Founded in 2005 and the resident company at Charlestown Working Theater, Theatre on Fire promises “hot, high-quality plays that take you out of your comfort zone.” Harold Pinter’s 1991 “Party Time” would have fit the bill in any case, but it was that much hotter and more uncomfortable for opening Friday evening in steamy 90-degree weather.
Directed by Darren Evans, the production is part of Theatre on Fire’s “Home Invasion” program, in which each performance takes place in a different home in and around the Boston area. That’s a great idea for “Party Time,” the whole of which is set on a single evening in a single apartment, where host Gavin (Craig Houk) is throwing what the company describes as “the most exclusive party in town, featuring wine, nosh and a veritable who’s who of power brokers, movers and shakers.” We hear about soldiers and roadblocks outside; there’s been, Gavin explains, some kind of roundup, but “normal services” will be restored shortly. Meanwhile, here come the waiters with more champagne.
“Party Time” is certainly hot under the collar. Guest Terry (Adam Siladi) begins by waxing eloquent about his new club, where you can play tennis and swim and have a fruit juice right there by the pool, or a really hot towel. Or you can sit at a bar and watch people swim toward you underwater. Oh and the cannelloni, he says, “ is really brilliant.” Over the next 30 minutes, Fred (Chris Wagner) and Douglas (Phil Thompson) look for a “cast-iron peace”; Douglas’s wife, Liz (Mary Niederkorn), enthuses over how well dressed everyone at the party is, Fred and Douglas explain to Liz and Charlotte (Emma Goodman) that they’re still so handsome because of the incredibly clean lives they lead, Fred and Charlotte reconnect, and Terry threatens to spank his wife, Dusty (Kiki Samko), if she doesn’t stop asking about her brother Jimmy (Terry Torres). Jimmy, it seems, may be out there somewhere getting rounded up by the soldiers.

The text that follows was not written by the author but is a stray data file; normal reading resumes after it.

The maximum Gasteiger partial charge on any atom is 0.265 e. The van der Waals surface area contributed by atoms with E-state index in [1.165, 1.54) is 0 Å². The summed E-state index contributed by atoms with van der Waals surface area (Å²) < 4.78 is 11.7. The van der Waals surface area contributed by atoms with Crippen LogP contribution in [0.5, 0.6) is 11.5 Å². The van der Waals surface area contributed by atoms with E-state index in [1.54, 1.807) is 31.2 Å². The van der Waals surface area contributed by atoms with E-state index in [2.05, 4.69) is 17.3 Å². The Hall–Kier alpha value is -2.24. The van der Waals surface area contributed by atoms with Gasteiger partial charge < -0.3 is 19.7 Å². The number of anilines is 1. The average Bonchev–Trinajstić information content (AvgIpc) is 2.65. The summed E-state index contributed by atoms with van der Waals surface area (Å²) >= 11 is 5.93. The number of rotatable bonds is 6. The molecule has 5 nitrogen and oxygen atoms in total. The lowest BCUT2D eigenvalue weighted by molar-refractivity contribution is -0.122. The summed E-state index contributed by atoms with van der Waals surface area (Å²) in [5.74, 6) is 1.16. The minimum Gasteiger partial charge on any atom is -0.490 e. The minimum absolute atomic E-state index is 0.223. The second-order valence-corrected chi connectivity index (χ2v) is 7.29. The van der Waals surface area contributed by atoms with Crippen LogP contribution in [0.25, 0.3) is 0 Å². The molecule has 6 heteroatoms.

Friday’s performance took place in an air-conditioned apartment in Dorchester, where the 15 audience members were greeted and handed a menu promising cheese and crackers, local heirloom grapes, and wine from France and Italy. Two sofas (one of them for cast members) framed the large living room, and a waiter brought glasses of wine to the table where the food was laid out. Bach, Satie, and Debussy played softly over the sound system. After 10 minutes, cast members began to drift into the space from the kitchen. After 20 minutes, the sound of a helicopter was heard, as it is in Pinter’s script, and the performance started.
Charlotte is having a grand time; she calls Gavin’s affair “the best party I’ve been to in years.” But it’s not always fun for the audience. The conversation is disjointed in typical Pinter fashion; it’s also vapid and misogynistic, and though there are intriguing hints at perversity, like Liz’s description of how the man she loves was raped by another woman, there aren’t enough. These upper-class British twits are easy targets, and the play never asks its audience to consider whether they might be us. The nine Theatre on Fire actors are an accomplished lot: I liked the complexity of the way Samko’s Dusty reacted to her abusive husband. And as the last guest, Ann Carpenter’s Melissa, made a dramatic entrance through the apartment’s front door and brought some life to the party. But Gavin and his guests still felt like stick figures.
The hot night dictated that the audience would dress informally. It would be an interesting Home Invasion experiment if, in cooler weather, Theatre on Fire could request audience members to come dressed for a party. Then they’d really be part of the show.